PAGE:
Waking up to the facts and myths of winning tennis.
Does Good Form Guarantee Powerful Shots?
JULY 2 0 1 1
In “Cup of Joe,” we want to evaluate accepted methods of how tennis should be played and coached in the context of the modern game. Some readers may conclude that many of the accepted ways of thinking are now obsolete; other readers may feel their importance is reinforced. Either way, we want to hear from you—about this current topic and on other topics you’d like us to address. Email me at email@example.com and we will try to publish your comments in future columns.
By Joe Dinoffer
USPTA and PTR Master Professional
layers invest long hours of practice over many years at great expense to develop good form. After all, we all want to look our best on the court. However, part of “looking good” also is to be able to hit with some power. Hitting the ball hard is fun as well as effective since it robs opponents of the time they need to prepare, keeps them off balance and forces errors. In fact, tennis players are so concerned with ball speed and power that one of the first and most long-lasting innovations in pro tennis has been the use of radar to measure serve speed, and even the speed of various other shots. Television commentators use power and speed as a discussion topic all the time. The purpose of this column is to discuss form in relationship to power and to see if looking good is all it’s cracked up to be. In other words, do picture-perfect strokes automatically evolve into fast racquet-head speed and power? Sadly, the answer is no. If you want to know the missing ingredient, read on.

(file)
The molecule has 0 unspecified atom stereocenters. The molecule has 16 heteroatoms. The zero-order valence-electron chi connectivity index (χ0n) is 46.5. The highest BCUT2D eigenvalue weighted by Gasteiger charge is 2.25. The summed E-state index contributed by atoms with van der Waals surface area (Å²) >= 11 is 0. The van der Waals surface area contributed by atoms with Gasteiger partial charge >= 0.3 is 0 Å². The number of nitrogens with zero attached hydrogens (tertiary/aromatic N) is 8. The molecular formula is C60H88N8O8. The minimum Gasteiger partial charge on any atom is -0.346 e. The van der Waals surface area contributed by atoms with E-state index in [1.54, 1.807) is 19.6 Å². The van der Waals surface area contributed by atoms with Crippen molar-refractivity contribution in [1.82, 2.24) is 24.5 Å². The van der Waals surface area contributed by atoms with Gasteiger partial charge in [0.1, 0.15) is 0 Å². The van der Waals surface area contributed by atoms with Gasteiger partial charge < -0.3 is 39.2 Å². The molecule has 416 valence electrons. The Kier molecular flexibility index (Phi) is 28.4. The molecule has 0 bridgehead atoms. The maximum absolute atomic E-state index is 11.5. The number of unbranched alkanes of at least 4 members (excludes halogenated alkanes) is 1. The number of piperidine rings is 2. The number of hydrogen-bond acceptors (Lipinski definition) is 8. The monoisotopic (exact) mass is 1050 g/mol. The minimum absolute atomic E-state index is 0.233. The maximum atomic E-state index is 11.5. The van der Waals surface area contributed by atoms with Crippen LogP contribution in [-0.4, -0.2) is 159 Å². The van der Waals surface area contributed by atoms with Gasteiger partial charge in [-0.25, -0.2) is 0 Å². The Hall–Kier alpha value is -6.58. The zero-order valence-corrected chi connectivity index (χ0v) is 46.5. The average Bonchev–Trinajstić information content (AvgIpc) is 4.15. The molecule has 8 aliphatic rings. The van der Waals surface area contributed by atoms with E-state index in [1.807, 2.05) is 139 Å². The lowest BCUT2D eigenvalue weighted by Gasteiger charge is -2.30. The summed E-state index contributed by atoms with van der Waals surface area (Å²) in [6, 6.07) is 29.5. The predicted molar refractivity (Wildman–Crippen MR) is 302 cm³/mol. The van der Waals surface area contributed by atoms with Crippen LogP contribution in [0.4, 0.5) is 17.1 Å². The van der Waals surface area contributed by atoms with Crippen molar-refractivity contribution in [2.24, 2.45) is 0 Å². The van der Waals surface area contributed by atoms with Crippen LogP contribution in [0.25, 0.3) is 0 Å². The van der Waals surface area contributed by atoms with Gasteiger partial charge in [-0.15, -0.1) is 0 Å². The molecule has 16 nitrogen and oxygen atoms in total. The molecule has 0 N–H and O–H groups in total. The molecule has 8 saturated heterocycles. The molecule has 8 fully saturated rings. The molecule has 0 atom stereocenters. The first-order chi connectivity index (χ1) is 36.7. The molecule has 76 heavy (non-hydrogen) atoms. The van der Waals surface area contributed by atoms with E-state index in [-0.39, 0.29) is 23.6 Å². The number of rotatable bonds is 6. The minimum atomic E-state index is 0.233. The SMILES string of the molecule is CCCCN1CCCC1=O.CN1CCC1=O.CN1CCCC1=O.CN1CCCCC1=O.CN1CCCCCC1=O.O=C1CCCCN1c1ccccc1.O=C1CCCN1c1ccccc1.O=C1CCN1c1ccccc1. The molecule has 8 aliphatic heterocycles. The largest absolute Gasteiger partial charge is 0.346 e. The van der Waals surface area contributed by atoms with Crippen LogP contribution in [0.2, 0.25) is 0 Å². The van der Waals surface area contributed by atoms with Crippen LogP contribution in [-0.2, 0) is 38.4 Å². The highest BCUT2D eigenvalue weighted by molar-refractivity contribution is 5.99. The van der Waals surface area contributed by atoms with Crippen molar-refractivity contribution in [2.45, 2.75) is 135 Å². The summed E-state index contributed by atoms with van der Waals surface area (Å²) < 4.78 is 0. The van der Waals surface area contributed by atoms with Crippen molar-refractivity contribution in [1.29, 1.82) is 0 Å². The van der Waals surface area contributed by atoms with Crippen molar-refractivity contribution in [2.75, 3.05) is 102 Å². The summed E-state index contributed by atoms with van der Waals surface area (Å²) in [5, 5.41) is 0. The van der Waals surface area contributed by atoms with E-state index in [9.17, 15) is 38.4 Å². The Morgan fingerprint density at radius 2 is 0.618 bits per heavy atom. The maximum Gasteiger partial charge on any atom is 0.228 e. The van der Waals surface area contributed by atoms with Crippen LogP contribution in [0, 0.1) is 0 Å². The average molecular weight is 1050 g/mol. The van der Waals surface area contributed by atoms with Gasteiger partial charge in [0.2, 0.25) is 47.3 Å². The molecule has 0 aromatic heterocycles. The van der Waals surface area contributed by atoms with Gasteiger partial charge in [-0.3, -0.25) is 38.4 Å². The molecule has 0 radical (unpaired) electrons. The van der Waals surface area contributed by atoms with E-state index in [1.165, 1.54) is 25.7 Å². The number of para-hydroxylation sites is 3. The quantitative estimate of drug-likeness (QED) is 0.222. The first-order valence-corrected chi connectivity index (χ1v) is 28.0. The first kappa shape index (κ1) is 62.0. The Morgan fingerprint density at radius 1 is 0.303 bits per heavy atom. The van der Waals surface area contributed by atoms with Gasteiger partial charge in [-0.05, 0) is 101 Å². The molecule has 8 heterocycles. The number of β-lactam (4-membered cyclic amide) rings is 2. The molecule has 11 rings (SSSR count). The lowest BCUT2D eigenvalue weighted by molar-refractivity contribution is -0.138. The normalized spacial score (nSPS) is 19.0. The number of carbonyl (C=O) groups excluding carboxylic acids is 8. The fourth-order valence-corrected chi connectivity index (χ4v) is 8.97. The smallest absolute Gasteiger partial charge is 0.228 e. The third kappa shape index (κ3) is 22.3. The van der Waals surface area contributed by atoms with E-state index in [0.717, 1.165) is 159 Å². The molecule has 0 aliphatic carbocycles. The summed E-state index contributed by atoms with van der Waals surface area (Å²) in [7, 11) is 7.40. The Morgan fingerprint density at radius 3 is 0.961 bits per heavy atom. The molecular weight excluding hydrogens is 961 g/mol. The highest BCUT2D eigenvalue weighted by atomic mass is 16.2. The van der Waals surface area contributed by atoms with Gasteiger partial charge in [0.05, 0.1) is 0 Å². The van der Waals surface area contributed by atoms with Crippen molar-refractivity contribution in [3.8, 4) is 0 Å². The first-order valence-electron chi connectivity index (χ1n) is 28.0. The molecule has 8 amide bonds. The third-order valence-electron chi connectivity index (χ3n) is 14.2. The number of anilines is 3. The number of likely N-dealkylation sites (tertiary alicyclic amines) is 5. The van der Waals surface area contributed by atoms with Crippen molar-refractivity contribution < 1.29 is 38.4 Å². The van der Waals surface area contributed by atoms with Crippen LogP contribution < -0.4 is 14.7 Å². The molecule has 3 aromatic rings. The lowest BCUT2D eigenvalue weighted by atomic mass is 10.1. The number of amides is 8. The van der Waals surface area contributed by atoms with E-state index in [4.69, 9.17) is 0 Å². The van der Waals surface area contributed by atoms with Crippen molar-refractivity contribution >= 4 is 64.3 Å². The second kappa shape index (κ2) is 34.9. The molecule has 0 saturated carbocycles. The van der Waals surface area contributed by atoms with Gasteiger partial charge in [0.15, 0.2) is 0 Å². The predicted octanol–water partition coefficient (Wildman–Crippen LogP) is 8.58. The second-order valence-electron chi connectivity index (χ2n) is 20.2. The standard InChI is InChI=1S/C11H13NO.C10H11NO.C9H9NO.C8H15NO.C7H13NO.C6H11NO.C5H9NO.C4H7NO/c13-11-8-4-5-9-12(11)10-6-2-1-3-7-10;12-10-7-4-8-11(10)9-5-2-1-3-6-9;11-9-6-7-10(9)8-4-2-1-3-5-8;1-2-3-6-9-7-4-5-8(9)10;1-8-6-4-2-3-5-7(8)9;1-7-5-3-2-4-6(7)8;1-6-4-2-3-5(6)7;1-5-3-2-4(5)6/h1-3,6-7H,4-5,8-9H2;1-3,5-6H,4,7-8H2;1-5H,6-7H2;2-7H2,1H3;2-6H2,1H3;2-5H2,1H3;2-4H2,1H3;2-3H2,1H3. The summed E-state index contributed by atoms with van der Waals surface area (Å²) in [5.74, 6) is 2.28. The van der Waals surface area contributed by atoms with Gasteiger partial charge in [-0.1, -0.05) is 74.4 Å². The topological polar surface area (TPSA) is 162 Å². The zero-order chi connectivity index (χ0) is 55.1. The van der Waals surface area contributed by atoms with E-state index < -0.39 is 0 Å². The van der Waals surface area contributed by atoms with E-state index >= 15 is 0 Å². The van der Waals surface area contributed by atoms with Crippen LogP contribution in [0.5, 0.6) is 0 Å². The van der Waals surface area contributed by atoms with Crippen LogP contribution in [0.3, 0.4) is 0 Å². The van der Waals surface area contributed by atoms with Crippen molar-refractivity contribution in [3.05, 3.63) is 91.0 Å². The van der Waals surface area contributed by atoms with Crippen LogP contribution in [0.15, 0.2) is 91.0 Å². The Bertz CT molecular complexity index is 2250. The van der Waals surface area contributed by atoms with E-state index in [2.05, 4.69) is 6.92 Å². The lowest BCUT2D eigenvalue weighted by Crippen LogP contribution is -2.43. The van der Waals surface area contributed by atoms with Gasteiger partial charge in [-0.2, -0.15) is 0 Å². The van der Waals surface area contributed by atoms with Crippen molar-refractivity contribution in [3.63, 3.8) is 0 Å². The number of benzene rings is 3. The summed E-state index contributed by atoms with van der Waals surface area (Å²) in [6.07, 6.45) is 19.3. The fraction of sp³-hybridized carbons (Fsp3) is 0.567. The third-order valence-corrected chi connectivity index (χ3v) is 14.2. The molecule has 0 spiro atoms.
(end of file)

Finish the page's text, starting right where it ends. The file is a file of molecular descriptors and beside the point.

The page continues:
Q: On video the pro I work with says my forehand looks picture-perfect and that I have good form. He even showed me the video of my forehand next to a top ATP touring pro and they looked about the same. But I still can’t hit with power. What’s missing? A: